A new statewide survey of Florida voters conducted by global research company, Morning Consult, shows Florida residents are concerned about the negative impacts of vacation rentals, like Airbnb, to housing and safety in their neighborhood.
The same vacation rental legislation that Florida legislators are considering now was enacted in Arizona in 2016. After the law was passed, commercial investors bought homes to convert to Airbnb’s, which led to increased housing costs, more crime and fewer available homes for local residents and workers.
By 60 percent margin, Floridians would feel less safe if neighbors’ home converted into short-term rental like Airbnb
When asked if their neighbors sold their home next door to an investor who turned the home into an Airbnb or vacation rental, 64 percent said they would feel less safe while only four percent said they would feel safer (60% margin).
This poll comes on the heels of a St. Pete Polls’ survey conducted last month that found that “75 percent of Floridians wanted the government closest to them regulating vacation rentals in their neighborhoods. Given the option, a supermajority prefers their local city or county commission call the shots.”
Mike Lux of AirbnbWATCH said this survey should be a wake-up call for Florida legislators considering to support legislation, H.B. 1011 and S.B. 1128, that would prohibit local governments from regulating short-term rentals in their neighborhoods.
84 percent concerned that Florida legislation would have same negative impact as it did in Arizona
“The influx of commercial investors buying up residential homes to convert into short-term rentals is fracturing communities in Florida, raising major safety concerns and depleting the affordability and availability of housing statewide,” stated Lux. “If Florida legislators remove local protections, the result could have a more devastating impact than what happened in Arizona as Florida will have no law on the books to stop commercial operators from taking over neighborhoods, replacing our neighbors with strangers and increasing the cost to rent or buy a home.”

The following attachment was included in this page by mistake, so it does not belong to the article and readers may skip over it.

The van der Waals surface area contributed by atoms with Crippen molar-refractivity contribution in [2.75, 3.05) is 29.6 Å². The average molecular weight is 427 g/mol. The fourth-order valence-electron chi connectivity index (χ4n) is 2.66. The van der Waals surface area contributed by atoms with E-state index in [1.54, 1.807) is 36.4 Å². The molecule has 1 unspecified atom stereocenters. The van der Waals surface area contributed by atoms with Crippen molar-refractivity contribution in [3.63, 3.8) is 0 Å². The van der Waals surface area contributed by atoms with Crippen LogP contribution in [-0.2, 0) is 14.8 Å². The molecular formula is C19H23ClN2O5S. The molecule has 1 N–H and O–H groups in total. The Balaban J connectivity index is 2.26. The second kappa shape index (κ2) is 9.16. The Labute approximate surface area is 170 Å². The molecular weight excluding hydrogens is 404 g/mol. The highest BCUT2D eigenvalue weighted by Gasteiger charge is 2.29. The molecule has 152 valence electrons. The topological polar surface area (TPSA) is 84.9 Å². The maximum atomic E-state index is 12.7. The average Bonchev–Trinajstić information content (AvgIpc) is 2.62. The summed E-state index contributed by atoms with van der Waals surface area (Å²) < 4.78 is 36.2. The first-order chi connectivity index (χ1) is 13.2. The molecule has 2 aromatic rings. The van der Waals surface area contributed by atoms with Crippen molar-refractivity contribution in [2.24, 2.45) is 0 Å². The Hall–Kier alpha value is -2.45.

By a nearly 3-to-1 margin, Florida voters believe having unregulated vacation rentals that change hands every night makes their neighborhoods less safe.
By more than a 35-point margin, Florida voters would be concerned about children playing outside if there was a short-term rental in their building or neighborhood where strangers were coming and going every night.
By a nearly 4-to-1 margin, Florida voters believe people in their neighborhood or building who rent a house, condo or apartment on a short-term basis on sites like Airbnb should have to register with the city for safety and security reasons.
Housing impacts/commercial investors
By a greater than 2-to-1 margin, Florida voters believe out-of-state real estate investors should not be allowed to buy an entire apartment building and multiple homes in a neighborhood in Florida, solely for the purpose of renting them out nightly year-round like a hotel.
By a greater than 3-to-1 margin, Florida voters believe when large real estate companies buy up multiple homes, condos or apartments to rent out as hotels, it drives up rent and housing costs, pushing out teachers, police officers, firefighters, and service workers.
Concerns about similar impacts of Arizona legislation
By a nearly 70-point margin, 84 percent of Florida voters are concerned what happened in Arizona would happen in Florida.
Morning Consult conducted an online poll of 700 registered voters living in Florida from February 13-15, 2020. The margin of error on these results is ±4.0%.
Click here for the survey results.
Download fact sheet here on how Florida vacation rental legislation (H.B. 1011/S.B. 1128) impacted housing and neighborhood safety when enacted in Arizona.